We Rule the School
October 2015, São Paulo – 27 years after Brazilians gained the right to universal free public education, São Paulo governor Geraldo Alckmin (PSDB party) announced plans to close 94 public schools. Students from all over the growing metropolitan area of 22 million communicated with each other and occupied 200 schools. Rotating groups of 50-100 students at a time began to sleep in each school, dividing tasks like cooking and cleaning and holding their own classes. They also held a series of simultaneous street protests closing off strategic intersections during rush hour and leaving before the 30 minute mark which allows military police shock troops to intervene. November came and went the protests grew. With popularity levels dropping to a historic low, Governor Alckmin fired his education minister and announced he was suspending the restructuring. The students didn’t believe him. Why should they believe a guy who told them that they didn’t have enough money for toilet paper in the schools last year while opening a bunch of new state of the art prisons and dropping hundreds of millions of dollars on construction of a monorail that only has two stations? On December 4 a child welfare court judge declared the planned restructuring illegal. On December 5, Alckmin put his promise into writing and the restructuring was officially canceled for 2016.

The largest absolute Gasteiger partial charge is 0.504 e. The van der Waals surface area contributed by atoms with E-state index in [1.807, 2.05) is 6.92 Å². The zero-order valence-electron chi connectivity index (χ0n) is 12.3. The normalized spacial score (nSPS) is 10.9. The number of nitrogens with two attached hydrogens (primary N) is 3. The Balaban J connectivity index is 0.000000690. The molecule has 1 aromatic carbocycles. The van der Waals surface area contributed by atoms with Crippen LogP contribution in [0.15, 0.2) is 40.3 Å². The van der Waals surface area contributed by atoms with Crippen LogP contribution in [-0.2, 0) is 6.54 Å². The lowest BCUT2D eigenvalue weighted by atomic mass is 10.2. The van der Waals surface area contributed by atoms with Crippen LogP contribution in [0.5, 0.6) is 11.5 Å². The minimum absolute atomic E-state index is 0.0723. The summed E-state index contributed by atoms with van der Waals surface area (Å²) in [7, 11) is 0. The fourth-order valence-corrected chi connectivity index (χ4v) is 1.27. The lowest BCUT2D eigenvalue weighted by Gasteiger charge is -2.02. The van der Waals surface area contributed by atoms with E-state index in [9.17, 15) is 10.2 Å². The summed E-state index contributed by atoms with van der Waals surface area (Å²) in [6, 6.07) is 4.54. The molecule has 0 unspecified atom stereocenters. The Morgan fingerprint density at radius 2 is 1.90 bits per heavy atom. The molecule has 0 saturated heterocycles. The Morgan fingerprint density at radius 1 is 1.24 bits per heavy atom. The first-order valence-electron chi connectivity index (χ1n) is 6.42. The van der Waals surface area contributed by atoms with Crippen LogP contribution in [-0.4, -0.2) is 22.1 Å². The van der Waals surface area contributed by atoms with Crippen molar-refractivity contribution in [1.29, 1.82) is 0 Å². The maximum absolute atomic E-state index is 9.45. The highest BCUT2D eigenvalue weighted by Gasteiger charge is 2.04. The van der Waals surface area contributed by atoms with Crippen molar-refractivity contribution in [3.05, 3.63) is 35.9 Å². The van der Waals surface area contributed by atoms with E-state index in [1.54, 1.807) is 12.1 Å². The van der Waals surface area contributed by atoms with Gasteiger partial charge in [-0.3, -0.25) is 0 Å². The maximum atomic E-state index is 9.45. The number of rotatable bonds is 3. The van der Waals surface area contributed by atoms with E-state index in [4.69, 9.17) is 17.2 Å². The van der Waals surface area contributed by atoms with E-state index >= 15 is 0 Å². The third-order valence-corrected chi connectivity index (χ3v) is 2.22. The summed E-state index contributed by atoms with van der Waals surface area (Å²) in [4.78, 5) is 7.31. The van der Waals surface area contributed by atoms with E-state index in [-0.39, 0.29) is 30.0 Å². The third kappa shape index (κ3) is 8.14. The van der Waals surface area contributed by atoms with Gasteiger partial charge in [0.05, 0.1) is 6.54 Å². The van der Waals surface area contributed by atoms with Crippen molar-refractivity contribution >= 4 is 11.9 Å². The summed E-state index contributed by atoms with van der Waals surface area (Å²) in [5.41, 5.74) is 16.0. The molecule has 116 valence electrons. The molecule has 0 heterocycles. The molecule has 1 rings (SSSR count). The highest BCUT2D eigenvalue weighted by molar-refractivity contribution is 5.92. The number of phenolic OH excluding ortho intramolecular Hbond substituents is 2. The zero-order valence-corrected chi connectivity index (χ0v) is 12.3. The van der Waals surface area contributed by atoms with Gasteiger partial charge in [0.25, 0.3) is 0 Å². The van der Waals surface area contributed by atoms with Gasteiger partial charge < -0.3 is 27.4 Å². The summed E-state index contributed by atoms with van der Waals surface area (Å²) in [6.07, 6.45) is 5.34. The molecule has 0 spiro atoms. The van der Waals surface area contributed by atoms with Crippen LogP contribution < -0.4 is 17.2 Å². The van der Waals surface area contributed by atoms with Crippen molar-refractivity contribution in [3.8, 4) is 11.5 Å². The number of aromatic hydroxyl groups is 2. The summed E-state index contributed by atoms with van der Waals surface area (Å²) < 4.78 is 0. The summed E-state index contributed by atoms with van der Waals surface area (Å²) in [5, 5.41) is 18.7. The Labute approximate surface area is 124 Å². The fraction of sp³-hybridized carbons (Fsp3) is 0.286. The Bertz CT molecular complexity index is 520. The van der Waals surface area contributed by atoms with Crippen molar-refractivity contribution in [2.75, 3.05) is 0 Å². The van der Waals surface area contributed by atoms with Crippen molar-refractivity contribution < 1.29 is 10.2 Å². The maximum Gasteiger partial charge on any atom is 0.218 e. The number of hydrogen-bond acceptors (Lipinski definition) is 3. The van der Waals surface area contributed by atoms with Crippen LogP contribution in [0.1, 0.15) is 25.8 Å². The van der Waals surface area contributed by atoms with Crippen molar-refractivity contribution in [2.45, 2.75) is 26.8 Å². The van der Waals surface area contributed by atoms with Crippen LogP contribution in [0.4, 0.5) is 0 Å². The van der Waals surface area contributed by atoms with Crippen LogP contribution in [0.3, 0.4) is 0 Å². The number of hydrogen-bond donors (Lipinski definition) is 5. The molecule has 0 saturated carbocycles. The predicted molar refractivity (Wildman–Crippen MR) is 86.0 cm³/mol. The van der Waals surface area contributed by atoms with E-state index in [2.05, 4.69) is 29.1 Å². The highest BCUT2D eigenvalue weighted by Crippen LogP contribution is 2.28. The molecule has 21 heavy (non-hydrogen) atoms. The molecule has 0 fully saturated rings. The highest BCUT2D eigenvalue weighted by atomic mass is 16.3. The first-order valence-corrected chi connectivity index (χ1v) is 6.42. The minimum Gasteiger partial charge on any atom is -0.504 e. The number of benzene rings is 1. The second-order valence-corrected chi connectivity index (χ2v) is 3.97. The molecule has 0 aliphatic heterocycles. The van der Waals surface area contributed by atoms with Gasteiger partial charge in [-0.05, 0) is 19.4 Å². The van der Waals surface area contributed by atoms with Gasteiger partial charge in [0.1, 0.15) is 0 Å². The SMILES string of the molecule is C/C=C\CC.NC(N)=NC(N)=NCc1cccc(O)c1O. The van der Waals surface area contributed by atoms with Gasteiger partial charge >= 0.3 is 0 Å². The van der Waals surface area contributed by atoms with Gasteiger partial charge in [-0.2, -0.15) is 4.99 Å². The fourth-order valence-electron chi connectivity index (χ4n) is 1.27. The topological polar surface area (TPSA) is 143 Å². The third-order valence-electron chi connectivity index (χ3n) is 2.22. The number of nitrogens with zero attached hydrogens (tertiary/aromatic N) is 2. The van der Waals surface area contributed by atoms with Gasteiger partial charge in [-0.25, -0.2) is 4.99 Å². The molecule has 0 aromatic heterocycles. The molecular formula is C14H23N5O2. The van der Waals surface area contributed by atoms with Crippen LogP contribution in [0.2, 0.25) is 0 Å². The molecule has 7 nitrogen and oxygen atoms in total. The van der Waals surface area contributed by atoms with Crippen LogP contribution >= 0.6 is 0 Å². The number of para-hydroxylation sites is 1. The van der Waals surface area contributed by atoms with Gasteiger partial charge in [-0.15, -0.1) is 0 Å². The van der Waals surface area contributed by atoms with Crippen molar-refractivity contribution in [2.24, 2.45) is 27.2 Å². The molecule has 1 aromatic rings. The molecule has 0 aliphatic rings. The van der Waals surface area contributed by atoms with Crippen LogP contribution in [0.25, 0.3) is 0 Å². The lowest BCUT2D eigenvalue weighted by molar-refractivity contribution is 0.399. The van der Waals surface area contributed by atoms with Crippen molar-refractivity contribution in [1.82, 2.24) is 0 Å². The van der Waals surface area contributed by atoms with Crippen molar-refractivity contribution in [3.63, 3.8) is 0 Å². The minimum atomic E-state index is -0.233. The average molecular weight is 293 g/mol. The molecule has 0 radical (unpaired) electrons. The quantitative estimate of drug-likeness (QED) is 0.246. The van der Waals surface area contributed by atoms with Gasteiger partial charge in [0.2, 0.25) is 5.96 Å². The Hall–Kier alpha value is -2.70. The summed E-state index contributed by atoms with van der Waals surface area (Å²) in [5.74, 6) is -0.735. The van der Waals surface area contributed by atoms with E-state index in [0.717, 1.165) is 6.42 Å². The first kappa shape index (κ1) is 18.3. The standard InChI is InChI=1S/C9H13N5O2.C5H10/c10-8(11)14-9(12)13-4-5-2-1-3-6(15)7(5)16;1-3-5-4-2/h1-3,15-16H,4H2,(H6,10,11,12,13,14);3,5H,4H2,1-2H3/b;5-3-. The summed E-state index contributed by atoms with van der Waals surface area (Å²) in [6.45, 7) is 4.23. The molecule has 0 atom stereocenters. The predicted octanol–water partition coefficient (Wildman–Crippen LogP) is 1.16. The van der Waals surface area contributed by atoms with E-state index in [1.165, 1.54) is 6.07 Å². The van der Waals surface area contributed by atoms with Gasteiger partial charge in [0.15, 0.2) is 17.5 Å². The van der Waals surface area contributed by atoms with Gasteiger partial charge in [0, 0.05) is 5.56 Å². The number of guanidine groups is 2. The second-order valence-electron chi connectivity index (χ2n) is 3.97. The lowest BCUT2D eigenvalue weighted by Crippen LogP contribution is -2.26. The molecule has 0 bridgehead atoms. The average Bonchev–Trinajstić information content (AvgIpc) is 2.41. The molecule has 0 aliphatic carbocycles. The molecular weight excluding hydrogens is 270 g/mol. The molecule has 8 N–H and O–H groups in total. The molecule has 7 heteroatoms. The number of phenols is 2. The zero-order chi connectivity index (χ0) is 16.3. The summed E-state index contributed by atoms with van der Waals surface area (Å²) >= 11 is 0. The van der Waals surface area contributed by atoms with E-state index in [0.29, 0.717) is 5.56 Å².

We Rule the School is a short documentary that I made with Daniel Hunt about the December, 2015 school occupations and protests- an issue which got almost no coverage in the English language press. This was not intended to be a traditional news report. It is a statement of solidarity with the students and an attempt to inspire others around the world to stand up for their rights.
Neither of us are professional cameramen but Daniel Hunt is one of the greatest sound engineers to ever come out of Liverpool. Coming off of his recent production of the new Lush album, he mixed the sound with songs by São Paulo post punk/New Wave legends Agentss and Mercenárias and reworked his Ladytron composition, “Ghost” for the score.
– Brian Mier